New rules for firearms dealers finally approved

  • Cody Jones, left, owner of Jones & Son Guns in Du Quoin, watches customer Robbie Tilley Jr. fill out paperwork for a potential purchase in 2019.

    Cody Jones, left, owner of Jones & Son Guns in Du Quoin, watches customer Robbie Tilley Jr. fill out paperwork for a potential purchase in 2019. Southern Illinois Local Media Group file photo

 
By Peter Hancock
Capitol News Illinois
phancock@capitolnewsillinois.com
Updated 6/16/2020 5:30 PM

SPRINGFIELD -- New, permanent regulations that govern licensed firearms dealers in Illinois have finally been approved 18 months after Gov. J.B. Pritzker signed the bill into law.

The General Assembly's Joint Committee on Administrative Rules gave its OK to the rules at a meeting Tuesday in Springfield.

                                                                                                                                                                                                                       
 

The Firearms Dealers License Certification Act passed the General Assembly in May 2018, when Republican Bruce Rauner was governor. But knowing he was likely to veto it, lawmakers used a procedural maneuver to hold the bill until Pritzker, a Democrat, took office in January. He signed it on Jan. 17, four days after being inaugurated.

The new law requires anyone with a federal firearms license who operates a retail gun store, which does not include gun shows, to also obtain a state certificate and to comply with regulations adopted by the Illinois State Police. Those were to include, among other things, rules on maintaining alarm systems, video surveillance systems and ways to secure the store's inventory after business hours.

The Illinois State Rifle Association and several Illinois gun dealers filed suit challenging the law's constitutionality in Sangamon County circuit court. That case is still pending.

During the rules committee meeting Tuesday, Sen. Paul Schimpf, a Waterloo Republican, and Rep. Steven Reick, a Woodstock Republican, praised that state police for working with lawmakers to find compromises on the new rules that were agreeable to all parties.

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"We were able to just clarify language that talked about what security systems were necessary," Schimpf said after the meeting. "The original proposal was that you would have to be securing all the weapons in a safe, separate location overnight. They're now going to allow, as long as they are secure, that they have security systems or a bar or a cable system going through (the trigger assembly)."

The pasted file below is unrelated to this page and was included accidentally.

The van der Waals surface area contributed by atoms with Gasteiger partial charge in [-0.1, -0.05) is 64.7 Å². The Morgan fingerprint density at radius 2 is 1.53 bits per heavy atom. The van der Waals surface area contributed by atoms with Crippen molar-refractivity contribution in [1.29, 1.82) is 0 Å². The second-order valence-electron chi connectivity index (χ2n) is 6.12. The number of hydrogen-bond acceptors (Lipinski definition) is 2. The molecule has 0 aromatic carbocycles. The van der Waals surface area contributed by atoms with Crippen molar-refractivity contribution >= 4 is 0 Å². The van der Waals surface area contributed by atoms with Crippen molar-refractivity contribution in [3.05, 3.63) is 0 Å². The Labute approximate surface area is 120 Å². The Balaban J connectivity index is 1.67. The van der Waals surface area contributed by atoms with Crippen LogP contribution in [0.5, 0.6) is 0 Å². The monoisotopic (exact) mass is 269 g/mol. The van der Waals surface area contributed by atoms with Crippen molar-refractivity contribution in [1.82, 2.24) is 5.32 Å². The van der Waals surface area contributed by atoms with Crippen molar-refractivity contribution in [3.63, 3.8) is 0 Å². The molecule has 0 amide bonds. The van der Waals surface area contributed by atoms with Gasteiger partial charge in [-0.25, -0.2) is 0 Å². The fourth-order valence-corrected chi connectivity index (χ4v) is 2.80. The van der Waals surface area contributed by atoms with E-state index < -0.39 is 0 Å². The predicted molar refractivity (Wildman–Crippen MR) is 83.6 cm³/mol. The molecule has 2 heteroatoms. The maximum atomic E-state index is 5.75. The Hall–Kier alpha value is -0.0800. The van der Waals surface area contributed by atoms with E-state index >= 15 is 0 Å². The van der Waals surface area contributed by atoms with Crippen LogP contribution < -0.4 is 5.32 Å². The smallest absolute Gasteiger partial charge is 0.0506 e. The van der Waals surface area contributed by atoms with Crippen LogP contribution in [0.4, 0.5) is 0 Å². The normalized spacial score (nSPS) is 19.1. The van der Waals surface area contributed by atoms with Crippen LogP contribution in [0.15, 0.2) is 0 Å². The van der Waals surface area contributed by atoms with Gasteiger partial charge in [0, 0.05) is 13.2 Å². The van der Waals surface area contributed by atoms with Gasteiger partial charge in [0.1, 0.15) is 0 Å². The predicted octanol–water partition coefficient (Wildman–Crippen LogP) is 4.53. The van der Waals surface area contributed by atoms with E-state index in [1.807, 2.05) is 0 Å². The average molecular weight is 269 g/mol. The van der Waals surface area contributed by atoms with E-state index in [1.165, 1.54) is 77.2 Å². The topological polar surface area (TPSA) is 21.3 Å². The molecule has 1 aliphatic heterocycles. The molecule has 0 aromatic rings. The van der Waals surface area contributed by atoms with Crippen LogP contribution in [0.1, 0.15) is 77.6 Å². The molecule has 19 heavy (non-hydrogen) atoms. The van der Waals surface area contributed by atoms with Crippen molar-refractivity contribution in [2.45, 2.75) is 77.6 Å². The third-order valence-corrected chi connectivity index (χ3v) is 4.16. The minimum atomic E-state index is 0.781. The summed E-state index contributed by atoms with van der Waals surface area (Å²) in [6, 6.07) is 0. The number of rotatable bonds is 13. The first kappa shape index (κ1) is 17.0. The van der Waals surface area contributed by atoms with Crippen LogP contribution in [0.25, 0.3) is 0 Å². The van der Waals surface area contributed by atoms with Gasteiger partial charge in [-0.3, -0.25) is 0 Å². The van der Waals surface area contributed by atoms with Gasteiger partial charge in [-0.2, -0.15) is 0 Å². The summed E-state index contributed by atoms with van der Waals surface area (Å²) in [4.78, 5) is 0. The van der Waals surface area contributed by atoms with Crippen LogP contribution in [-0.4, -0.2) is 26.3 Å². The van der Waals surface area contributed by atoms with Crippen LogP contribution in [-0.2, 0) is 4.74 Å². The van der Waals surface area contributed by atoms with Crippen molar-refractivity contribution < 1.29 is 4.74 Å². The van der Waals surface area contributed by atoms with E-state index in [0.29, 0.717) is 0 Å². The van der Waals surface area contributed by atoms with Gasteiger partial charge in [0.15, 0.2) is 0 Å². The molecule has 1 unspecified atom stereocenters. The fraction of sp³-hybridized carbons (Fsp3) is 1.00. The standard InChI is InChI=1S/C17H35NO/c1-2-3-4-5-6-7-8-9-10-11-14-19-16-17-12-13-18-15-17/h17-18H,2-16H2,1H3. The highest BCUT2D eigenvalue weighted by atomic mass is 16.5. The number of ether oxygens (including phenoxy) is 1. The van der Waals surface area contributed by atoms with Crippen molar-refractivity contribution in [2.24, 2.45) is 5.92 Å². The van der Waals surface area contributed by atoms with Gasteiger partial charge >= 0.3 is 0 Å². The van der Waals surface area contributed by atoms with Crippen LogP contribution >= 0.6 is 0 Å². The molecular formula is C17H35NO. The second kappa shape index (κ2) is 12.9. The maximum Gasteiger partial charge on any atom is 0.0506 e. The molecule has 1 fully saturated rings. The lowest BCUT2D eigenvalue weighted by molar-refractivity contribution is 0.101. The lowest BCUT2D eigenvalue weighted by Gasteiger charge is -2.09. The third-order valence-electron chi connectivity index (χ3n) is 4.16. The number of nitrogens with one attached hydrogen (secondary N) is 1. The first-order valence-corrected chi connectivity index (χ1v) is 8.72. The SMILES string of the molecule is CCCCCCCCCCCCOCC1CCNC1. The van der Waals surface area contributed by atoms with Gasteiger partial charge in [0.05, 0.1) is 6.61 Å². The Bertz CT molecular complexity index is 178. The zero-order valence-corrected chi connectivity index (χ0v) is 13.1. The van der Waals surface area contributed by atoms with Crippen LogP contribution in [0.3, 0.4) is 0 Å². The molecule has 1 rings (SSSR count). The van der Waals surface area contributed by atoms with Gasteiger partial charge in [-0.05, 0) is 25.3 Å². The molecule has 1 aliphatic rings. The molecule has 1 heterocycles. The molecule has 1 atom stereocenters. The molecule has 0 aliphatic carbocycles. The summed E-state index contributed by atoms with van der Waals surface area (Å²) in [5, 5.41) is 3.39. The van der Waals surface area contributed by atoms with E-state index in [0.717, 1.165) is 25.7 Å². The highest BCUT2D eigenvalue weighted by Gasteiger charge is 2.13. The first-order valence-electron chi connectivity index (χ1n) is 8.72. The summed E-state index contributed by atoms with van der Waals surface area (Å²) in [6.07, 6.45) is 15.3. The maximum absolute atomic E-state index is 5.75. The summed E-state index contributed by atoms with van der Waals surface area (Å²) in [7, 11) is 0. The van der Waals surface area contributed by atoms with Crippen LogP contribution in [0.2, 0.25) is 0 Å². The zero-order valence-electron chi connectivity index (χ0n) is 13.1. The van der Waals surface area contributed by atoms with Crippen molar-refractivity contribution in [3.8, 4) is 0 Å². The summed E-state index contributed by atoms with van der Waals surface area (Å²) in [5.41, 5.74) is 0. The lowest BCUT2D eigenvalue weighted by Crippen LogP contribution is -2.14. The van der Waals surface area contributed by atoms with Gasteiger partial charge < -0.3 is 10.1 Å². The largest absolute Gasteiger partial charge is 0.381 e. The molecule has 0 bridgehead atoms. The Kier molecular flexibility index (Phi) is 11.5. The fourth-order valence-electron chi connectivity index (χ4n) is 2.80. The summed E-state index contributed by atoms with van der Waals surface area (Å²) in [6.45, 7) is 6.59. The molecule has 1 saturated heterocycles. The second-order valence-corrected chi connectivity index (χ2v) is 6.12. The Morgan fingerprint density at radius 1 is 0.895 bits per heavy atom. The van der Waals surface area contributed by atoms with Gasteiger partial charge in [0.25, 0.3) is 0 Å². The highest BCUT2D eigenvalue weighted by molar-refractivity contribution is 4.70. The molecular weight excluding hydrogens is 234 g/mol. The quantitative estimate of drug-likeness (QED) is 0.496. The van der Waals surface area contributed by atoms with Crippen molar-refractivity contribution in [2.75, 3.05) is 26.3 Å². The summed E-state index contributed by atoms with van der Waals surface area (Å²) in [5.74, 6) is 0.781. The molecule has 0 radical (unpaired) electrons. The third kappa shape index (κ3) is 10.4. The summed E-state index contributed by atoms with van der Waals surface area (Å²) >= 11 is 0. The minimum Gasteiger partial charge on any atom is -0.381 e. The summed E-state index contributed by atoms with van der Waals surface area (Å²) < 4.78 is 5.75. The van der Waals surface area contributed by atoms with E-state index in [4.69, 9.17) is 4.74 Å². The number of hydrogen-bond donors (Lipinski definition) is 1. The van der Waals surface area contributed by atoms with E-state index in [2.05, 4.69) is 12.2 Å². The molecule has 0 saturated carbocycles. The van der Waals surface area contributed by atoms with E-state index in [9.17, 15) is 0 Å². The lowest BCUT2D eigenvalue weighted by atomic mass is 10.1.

One area of the new regulations which remains in dispute concerns the type of video surveillance systems and the number of cameras that gun stores must maintain. But the law does not require compliance with those rules until Jan. 2, 2021, and ISP officials said they would continue working on that section of the rules in hopes of coming to an agreement before that date.

Schimpf said the process of reaching the agreement was complicated by the fact that ISP does not typically operate as a regulatory agency and so the process was new to many of its officials.

That contributed to the long delay in passing the new rules, some of which were supposed to be in effect by Jan. 2.

The state police initially proposed rules in August, but gun dealers in the state mounted fierce opposition during a public hearing, arguing that many of the proposed rules -- including those governing video surveillance systems and after-hours storage of inventory -- would be so costly they would drive many dealers out of business.

                                                                                                                                                                                                                       
 

The state police then agreed to revise the proposed rules. In December, just before rules governing alarm systems needed to be in place, the agency published a set of emergency rules only allowed to remain in force for 150 days. That gave the agency additional time to negotiate with gun dealers and other stakeholders and draft permanent rules.

At a meeting in February, Schimpf and Reick offered a motion to block those emergency rules, arguing that the "emergency" was created by the state police's own slowness in drafting them. But that motion failed to get the two-thirds majority needed.

The rules committee considered another set of proposed permanent rules during the General Assembly's special session in May, but amid continuing opposition by some members, including Schimpf and Reick, it postponed taking action until June.

There were no recorded objections to the rules approved Tuesday.

A spokesman for the Illinois State Rifle Association was unavailable for comment Tuesday.

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